Vets Exposed to Agent Orange at Higher Risk of Skin Cancer
Published February 6, 2014
Vietnam veterans, who were exposed to the dangerous chemical Agent Orange, have been found to have a much higher risk for several types of medical conditions and diseases. New research also indicates to California veterans’ disability benefits lawyers a higher risk of skin cancer for these veterans.
The findings of the study were published recently in the journal Plastic and Reconstructive Surgery. The researchers, as part of their study, reviewed medical report records of 100 veterans at the Veterans Affairs Hospital of Washington DC. Approximately 56% of the men had lived or worked in areas contaminated by Agent Orange, while 30% had been involved in the actual spraying of the chemical, and 14% had travelled in areas contaminated by the chemical.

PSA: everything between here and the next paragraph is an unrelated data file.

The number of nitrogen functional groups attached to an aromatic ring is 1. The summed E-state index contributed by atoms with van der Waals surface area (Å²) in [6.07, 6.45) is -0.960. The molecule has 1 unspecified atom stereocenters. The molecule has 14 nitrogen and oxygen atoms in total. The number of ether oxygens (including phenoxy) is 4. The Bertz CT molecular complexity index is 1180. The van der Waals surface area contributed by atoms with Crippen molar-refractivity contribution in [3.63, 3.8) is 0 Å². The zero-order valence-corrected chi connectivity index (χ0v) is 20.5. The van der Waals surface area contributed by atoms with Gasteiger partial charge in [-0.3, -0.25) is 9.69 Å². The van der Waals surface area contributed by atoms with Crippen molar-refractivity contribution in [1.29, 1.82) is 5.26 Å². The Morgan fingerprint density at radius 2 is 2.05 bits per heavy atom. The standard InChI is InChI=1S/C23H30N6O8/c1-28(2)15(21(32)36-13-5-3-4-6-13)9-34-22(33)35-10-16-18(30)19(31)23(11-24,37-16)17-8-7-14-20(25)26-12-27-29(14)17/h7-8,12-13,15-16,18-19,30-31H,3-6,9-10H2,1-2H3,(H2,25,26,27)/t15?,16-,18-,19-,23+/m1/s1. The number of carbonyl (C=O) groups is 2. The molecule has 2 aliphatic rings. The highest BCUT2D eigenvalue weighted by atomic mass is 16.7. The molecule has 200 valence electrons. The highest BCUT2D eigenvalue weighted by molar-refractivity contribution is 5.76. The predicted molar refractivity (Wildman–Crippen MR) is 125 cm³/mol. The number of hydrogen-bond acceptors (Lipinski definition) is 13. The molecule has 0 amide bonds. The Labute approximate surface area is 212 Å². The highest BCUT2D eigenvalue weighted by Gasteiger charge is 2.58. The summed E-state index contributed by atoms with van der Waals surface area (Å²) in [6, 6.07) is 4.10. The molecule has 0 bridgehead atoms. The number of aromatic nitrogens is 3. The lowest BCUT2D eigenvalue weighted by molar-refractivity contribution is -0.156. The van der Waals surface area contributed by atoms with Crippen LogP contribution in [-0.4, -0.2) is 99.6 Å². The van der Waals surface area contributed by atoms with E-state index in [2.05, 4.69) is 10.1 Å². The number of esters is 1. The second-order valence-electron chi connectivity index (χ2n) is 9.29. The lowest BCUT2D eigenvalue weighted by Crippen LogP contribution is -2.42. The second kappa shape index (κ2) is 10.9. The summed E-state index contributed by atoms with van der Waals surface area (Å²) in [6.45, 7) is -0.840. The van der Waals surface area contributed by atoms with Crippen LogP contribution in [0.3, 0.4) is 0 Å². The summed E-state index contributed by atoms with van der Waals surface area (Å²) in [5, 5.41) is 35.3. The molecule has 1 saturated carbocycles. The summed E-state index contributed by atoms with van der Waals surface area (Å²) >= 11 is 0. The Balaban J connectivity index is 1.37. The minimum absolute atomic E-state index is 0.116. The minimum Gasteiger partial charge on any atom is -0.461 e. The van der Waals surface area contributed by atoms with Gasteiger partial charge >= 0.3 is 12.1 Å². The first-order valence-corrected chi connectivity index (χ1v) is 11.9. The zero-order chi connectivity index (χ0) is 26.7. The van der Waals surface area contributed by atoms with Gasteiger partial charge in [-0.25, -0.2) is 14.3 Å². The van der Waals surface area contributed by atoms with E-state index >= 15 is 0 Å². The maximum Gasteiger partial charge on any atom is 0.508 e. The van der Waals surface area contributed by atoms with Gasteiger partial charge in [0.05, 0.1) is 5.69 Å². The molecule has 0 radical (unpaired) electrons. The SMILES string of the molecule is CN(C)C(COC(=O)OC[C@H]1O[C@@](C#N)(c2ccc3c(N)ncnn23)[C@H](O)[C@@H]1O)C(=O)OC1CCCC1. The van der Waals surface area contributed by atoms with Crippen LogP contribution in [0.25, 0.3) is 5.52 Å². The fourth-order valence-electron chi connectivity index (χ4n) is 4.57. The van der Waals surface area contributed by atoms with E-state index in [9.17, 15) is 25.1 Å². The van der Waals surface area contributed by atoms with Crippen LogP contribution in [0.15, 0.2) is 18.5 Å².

For purposes of the study, the research only focused on men with lighter skin types. They found that the rate of nonmelanoma invasive skin cancer was 51% among veterans who were exposed to Agent Orange. That is approximately twice as high as the skin cancer risk among men of the same age in the general civilian population. Men who were involved in the spraying of the chemical seemed to have the highest risk of skin cancer. Among these men, the risk was 73%. The risk was also highest among men with light eyes and lightest skin.
Apart from skin cancer, these men also showed a much higher susceptibility to other types of skin conditions. For example, 43% of the men, the researchers found, had developed a skin condition called chloracne. This condition typically develops after exposure to dioxins. When the men had this condition, they all seemed to also have a much higher risk of skin cancer, with a rate of 80%.